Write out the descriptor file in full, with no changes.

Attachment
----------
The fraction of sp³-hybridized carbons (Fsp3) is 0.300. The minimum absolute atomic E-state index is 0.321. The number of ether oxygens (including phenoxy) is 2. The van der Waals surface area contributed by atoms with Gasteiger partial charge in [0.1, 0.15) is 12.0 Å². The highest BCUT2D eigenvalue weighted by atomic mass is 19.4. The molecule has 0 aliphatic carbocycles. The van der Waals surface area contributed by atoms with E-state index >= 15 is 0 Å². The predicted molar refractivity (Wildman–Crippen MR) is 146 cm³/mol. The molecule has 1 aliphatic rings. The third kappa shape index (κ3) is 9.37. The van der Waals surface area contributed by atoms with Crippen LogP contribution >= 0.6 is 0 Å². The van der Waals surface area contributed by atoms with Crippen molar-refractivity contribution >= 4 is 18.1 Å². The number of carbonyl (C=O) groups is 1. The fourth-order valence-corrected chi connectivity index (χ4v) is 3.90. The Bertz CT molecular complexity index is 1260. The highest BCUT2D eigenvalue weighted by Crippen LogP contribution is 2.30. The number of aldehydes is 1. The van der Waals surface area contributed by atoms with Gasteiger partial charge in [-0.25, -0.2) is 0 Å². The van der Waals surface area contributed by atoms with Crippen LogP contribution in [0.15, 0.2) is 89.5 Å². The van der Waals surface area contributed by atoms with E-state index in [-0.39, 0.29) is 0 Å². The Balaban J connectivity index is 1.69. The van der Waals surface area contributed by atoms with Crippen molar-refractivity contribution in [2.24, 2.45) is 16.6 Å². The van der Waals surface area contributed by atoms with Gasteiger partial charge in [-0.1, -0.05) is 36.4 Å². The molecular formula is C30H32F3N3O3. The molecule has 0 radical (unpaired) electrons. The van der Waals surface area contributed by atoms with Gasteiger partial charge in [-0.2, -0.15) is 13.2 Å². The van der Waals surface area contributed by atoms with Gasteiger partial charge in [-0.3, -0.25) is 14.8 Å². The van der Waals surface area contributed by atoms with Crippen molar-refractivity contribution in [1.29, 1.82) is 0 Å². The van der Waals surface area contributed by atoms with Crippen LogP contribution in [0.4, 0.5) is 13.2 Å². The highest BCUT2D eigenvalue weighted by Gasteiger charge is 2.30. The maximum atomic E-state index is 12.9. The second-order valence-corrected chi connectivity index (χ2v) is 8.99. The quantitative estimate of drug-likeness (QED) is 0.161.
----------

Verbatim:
The fraction of sp³-hybridized carbons (Fsp3) is 0.300. The minimum absolute atomic E-state index is 0.321. The number of ether oxygens (including phenoxy) is 2. The van der Waals surface area contributed by atoms with Gasteiger partial charge in [0.1, 0.15) is 12.0 Å². The highest BCUT2D eigenvalue weighted by atomic mass is 19.4. The molecule has 0 aliphatic carbocycles. The van der Waals surface area contributed by atoms with E-state index >= 15 is 0 Å². The predicted molar refractivity (Wildman–Crippen MR) is 146 cm³/mol. The molecule has 1 aliphatic rings. The third kappa shape index (κ3) is 9.37. The van der Waals surface area contributed by atoms with Crippen LogP contribution >= 0.6 is 0 Å². The van der Waals surface area contributed by atoms with Crippen molar-refractivity contribution >= 4 is 18.1 Å². The number of carbonyl (C=O) groups is 1. The fourth-order valence-corrected chi connectivity index (χ4v) is 3.90. The Bertz CT molecular complexity index is 1260. The highest BCUT2D eigenvalue weighted by Crippen LogP contribution is 2.30. The number of aldehydes is 1. The van der Waals surface area contributed by atoms with Gasteiger partial charge in [-0.25, -0.2) is 0 Å². The van der Waals surface area contributed by atoms with Crippen LogP contribution in [0.15, 0.2) is 89.5 Å². The van der Waals surface area contributed by atoms with E-state index in [-0.39, 0.29) is 0 Å². The Balaban J connectivity index is 1.69. The van der Waals surface area contributed by atoms with Crippen molar-refractivity contribution in [2.24, 2.45) is 16.6 Å². The van der Waals surface area contributed by atoms with Gasteiger partial charge in [-0.1, -0.05) is 36.4 Å². The molecular formula is C30H32F3N3O3. The molecule has 0 radical (unpaired) electrons. The van der Waals surface area contributed by atoms with Gasteiger partial charge in [-0.2, -0.15) is 13.2 Å². The van der Waals surface area contributed by atoms with Gasteiger partial charge in [-0.3, -0.25) is 14.8 Å². The van der Waals surface area contributed by atoms with Crippen molar-refractivity contribution in [1.29, 1.82) is 0 Å². The van der Waals surface area contributed by atoms with Crippen LogP contribution in [0.4, 0.5) is 13.2 Å². The highest BCUT2D eigenvalue weighted by Gasteiger charge is 2.30. The maximum atomic E-state index is 12.9. The second-order valence-corrected chi connectivity index (χ2v) is 8.99. The quantitative estimate of drug-likeness (QED) is 0.161.